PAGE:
HFM is the most frequently encountered form of isolated facial asymmetry and the second most common congenital facial anomaly after cleft lip and palate with a reported incidence between 1:5000 and 1:5600 live births.[1],[3] Males appear to be more frequently affected than females (3:2) and the right side is affected more often than the left side.[6],[7] It is usually unilateral (70%) and always asymmetrical if it exhibits bilaterally.[1] Although “hemifacial” refers to one-half of the face, the condition is bilateral in 31% of cases, with one side being more affected than the other.[7] However in the present case, HFM was seen in a female patient which is inconsistent with the literature, and the right side of the face was affected.

HFM was first described by German physician Carl Ferdinand Von Arlt in 1881. Gorlin et al. used the term HFM to describe patients with unilateral microtia, macrostomia, and malformation of mandibular ramus and condyle. Goldenhar syndrome is described as a variant of HFM with vertebral anomalies and epibulbar dermoids. Involvement of cranial deformities is known as craniofacial macrosomia.[1] HFM is also called as oculoauriculovertebral dysplasia, each term represents the perspectives of different specialists.[2]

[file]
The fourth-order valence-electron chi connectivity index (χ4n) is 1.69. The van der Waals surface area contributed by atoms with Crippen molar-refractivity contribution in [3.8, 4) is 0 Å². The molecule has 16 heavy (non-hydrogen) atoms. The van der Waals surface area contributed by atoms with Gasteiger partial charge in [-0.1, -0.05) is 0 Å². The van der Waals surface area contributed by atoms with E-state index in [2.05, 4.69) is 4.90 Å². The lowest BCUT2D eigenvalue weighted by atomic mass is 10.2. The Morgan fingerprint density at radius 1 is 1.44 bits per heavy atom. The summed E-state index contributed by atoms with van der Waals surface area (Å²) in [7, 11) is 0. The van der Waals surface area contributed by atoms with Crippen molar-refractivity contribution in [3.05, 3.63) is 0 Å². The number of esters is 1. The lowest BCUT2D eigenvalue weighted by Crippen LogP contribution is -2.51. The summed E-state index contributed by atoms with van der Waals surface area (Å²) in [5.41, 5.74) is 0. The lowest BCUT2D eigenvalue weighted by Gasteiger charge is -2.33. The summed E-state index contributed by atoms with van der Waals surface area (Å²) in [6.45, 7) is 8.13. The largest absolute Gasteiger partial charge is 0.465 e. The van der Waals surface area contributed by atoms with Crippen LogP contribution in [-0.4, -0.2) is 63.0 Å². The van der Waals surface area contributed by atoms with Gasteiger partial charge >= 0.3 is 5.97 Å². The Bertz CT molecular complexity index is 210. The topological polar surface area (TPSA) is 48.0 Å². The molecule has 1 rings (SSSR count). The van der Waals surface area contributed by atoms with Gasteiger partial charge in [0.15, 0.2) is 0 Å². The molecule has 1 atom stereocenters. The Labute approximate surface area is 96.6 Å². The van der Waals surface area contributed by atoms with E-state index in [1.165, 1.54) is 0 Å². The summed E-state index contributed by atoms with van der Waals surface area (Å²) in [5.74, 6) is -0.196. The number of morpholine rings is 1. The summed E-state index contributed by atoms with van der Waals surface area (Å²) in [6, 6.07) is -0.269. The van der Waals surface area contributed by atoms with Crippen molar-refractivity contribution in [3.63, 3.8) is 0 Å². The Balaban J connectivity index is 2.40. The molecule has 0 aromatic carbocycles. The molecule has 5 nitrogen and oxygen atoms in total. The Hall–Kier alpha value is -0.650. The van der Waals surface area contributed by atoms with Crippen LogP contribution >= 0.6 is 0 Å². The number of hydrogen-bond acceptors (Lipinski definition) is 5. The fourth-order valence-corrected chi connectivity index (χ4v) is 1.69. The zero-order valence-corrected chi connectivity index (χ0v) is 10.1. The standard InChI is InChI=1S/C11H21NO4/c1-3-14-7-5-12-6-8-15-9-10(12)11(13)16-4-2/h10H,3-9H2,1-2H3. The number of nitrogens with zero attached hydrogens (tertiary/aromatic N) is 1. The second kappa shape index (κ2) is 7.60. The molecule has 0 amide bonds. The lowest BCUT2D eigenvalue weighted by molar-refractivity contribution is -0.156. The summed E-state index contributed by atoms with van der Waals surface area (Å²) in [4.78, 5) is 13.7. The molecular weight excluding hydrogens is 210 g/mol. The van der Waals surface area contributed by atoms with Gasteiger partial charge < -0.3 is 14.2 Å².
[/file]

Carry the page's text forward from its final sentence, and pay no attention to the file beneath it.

The OMENS classification (O – orbital distortion, M – mandibular hypoplasia, E – ear anomaly, N – nerve involvement, and S – soft-tissue deficiency) is the most comprehensive, and therefore, one of the most commonly used systems. It encompasses the skeletal and soft-tissue abnormalities, as well as facial nerve and extracranial problems.[7]